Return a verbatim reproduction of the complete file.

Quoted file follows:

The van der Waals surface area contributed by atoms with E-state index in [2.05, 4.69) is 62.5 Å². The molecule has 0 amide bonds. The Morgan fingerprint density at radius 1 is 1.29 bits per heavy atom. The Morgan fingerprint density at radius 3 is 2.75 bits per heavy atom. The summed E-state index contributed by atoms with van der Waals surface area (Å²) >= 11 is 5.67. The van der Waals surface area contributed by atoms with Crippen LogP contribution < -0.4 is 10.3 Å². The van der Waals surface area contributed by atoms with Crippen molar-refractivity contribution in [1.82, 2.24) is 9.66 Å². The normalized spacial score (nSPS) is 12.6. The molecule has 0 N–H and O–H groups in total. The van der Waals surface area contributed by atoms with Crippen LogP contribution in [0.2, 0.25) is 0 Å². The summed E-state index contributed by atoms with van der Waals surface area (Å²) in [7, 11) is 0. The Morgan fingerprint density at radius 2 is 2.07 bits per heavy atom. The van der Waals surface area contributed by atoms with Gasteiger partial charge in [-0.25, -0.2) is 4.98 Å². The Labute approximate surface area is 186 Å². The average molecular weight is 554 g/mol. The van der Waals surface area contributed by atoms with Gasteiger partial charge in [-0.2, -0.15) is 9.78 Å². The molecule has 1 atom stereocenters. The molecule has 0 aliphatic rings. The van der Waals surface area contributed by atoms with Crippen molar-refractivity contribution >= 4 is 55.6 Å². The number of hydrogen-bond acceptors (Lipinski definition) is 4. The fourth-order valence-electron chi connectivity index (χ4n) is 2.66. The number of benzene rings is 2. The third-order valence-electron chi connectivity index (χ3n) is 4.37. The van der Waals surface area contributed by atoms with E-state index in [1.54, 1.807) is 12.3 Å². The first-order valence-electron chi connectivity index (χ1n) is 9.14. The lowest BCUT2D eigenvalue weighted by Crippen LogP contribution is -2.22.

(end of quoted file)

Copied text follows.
The van der Waals surface area contributed by atoms with E-state index in [2.05, 4.69) is 62.5 Å². The molecule has 0 amide bonds. The Morgan fingerprint density at radius 1 is 1.29 bits per heavy atom. The Morgan fingerprint density at radius 3 is 2.75 bits per heavy atom. The summed E-state index contributed by atoms with van der Waals surface area (Å²) >= 11 is 5.67. The van der Waals surface area contributed by atoms with Crippen LogP contribution < -0.4 is 10.3 Å². The van der Waals surface area contributed by atoms with Crippen molar-refractivity contribution in [1.82, 2.24) is 9.66 Å². The normalized spacial score (nSPS) is 12.6. The molecule has 0 N–H and O–H groups in total. The van der Waals surface area contributed by atoms with Crippen LogP contribution in [0.2, 0.25) is 0 Å². The summed E-state index contributed by atoms with van der Waals surface area (Å²) in [7, 11) is 0. The Morgan fingerprint density at radius 2 is 2.07 bits per heavy atom. The van der Waals surface area contributed by atoms with Gasteiger partial charge in [-0.25, -0.2) is 4.98 Å². The Labute approximate surface area is 186 Å². The average molecular weight is 554 g/mol. The van der Waals surface area contributed by atoms with Gasteiger partial charge in [-0.2, -0.15) is 9.78 Å². The molecule has 1 atom stereocenters. The molecule has 0 aliphatic rings. The van der Waals surface area contributed by atoms with Crippen molar-refractivity contribution >= 4 is 55.6 Å². The number of hydrogen-bond acceptors (Lipinski definition) is 4. The fourth-order valence-electron chi connectivity index (χ4n) is 2.66. The number of benzene rings is 2. The third-order valence-electron chi connectivity index (χ3n) is 4.37. The van der Waals surface area contributed by atoms with E-state index in [1.54, 1.807) is 12.3 Å². The first-order valence-electron chi connectivity index (χ1n) is 9.14. The lowest BCUT2D eigenvalue weighted by Crippen LogP contribution is -2.22.